I was lucky enough to be on probably the best northern Red Sea itinerary. North wrecks and Tiran, which takes in all the must-see spots, such as the Ras Mohammed marine park, Abu Nuhas and of course the old lady herself, the world famous SS Thislegorm. But I was most looking forward to diving the reefs of Tiran Island as I haven’t been there for many years. Laying just to the east of Sharm El Sheik, Tiran Island sits at the gateway to the Gulf of Aqaba, a deep water sea 180km long and 20km wide that’s in fact the northern tip of the Great Rift Valley that stretches 7000km all the way down to Mozambique. Although this area is easily reached by dayboat from the mainland, this incredibly rich and diverse stretch of water really needs to be visited by a liveaboard that gives you time to explore the four main reefs, Jackson, Gordon, Thomas and Woodhouse.
But before we got on the way, there were the all-important safety briefings. It’s impossible to ignore the fact that in recent years, there have been several boat incidents, and where in the past, I would often not pay full attention to the briefings, they have now become forefront in my mind. You would never know that Elke gives this briefing every week; it was informative, insightful, and even fun when we all had to try on our life jackets. That really is the best way to get someone to remember very important information. I know this is becoming a lot more standard these days, but it’s nice to see people using equipment instead of just being told about it. It was also clear why these demonstrations were really important, as several people had never put on a life jacket before.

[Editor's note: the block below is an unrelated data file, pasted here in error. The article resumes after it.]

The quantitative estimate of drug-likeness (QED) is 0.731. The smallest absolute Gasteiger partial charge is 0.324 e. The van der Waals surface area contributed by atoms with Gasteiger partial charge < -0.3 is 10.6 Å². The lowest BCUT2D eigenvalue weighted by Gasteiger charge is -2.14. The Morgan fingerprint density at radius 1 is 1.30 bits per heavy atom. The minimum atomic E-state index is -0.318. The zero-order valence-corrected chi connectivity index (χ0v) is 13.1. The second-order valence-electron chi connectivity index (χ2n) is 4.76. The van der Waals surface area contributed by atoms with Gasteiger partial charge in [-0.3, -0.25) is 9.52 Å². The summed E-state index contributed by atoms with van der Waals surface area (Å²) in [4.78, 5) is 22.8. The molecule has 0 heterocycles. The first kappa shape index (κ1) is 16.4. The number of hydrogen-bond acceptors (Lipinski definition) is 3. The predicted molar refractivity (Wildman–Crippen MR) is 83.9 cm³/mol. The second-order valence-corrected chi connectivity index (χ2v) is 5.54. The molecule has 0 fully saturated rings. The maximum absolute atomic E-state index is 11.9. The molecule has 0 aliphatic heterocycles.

A couple of guests requested a walk around to see some of the other safety equipment, and I tagged along. As well as the lifejackets, there are three 25-person lifeboats, and of course the two large speedboats we would be using for diving in the week, and with numerous flotation rings all over the boat, we were definitely covered in the unlikely case of an evacuation. Scuba Scene also has one of the most comprehensive firefighting systems I’ve ever seen. Smoke and heat alarms all over the boat feedback to a panel on the bridge, so if one is triggered, the captain can quickly see its location and inform the crew, who if needed can man one of the six fire hoses that cover every part of the vessel. It’s clear to see that a lot of thought has gone into the safety features onboard Scuba Scene, and I felt my trip’s safety was in great hands.
Our first days diving was, of course, a check dive to make sure we could all still go underwater safely. Often people dismiss these as uninteresting sites, but in my experience, these areas are dived much more often than other reefs and the marine life has gotten very used to us alien divers, meaning it’s possible to get much closer to the reef inhabitants than you would be able to at other locations. So next time don’t turn your nose up to the check dive – think of it as a great opportunity to meet your new fishy pals.